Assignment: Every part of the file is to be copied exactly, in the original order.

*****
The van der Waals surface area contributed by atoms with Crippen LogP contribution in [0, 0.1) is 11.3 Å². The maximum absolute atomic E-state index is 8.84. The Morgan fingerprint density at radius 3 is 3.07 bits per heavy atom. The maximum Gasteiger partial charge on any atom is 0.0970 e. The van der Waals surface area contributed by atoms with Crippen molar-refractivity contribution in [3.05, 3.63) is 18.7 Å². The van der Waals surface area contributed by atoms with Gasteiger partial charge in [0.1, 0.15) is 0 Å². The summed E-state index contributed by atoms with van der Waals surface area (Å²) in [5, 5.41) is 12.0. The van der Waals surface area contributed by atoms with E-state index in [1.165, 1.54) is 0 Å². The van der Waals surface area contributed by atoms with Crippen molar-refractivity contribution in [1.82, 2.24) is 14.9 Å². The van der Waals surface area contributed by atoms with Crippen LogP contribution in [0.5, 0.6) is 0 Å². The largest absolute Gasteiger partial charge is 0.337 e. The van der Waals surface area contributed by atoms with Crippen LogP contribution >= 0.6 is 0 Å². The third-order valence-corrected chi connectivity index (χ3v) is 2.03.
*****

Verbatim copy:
The van der Waals surface area contributed by atoms with Crippen LogP contribution in [0, 0.1) is 11.3 Å². The maximum absolute atomic E-state index is 8.84. The Morgan fingerprint density at radius 3 is 3.07 bits per heavy atom. The maximum Gasteiger partial charge on any atom is 0.0970 e. The van der Waals surface area contributed by atoms with Crippen molar-refractivity contribution in [3.05, 3.63) is 18.7 Å². The van der Waals surface area contributed by atoms with Gasteiger partial charge in [0.1, 0.15) is 0 Å². The summed E-state index contributed by atoms with van der Waals surface area (Å²) in [5, 5.41) is 12.0. The van der Waals surface area contributed by atoms with E-state index in [1.165, 1.54) is 0 Å². The van der Waals surface area contributed by atoms with Crippen molar-refractivity contribution in [1.82, 2.24) is 14.9 Å². The van der Waals surface area contributed by atoms with Crippen LogP contribution in [0.5, 0.6) is 0 Å². The largest absolute Gasteiger partial charge is 0.337 e. The van der Waals surface area contributed by atoms with Crippen LogP contribution >= 0.6 is 0 Å². The third-order valence-corrected chi connectivity index (χ3v) is 2.03.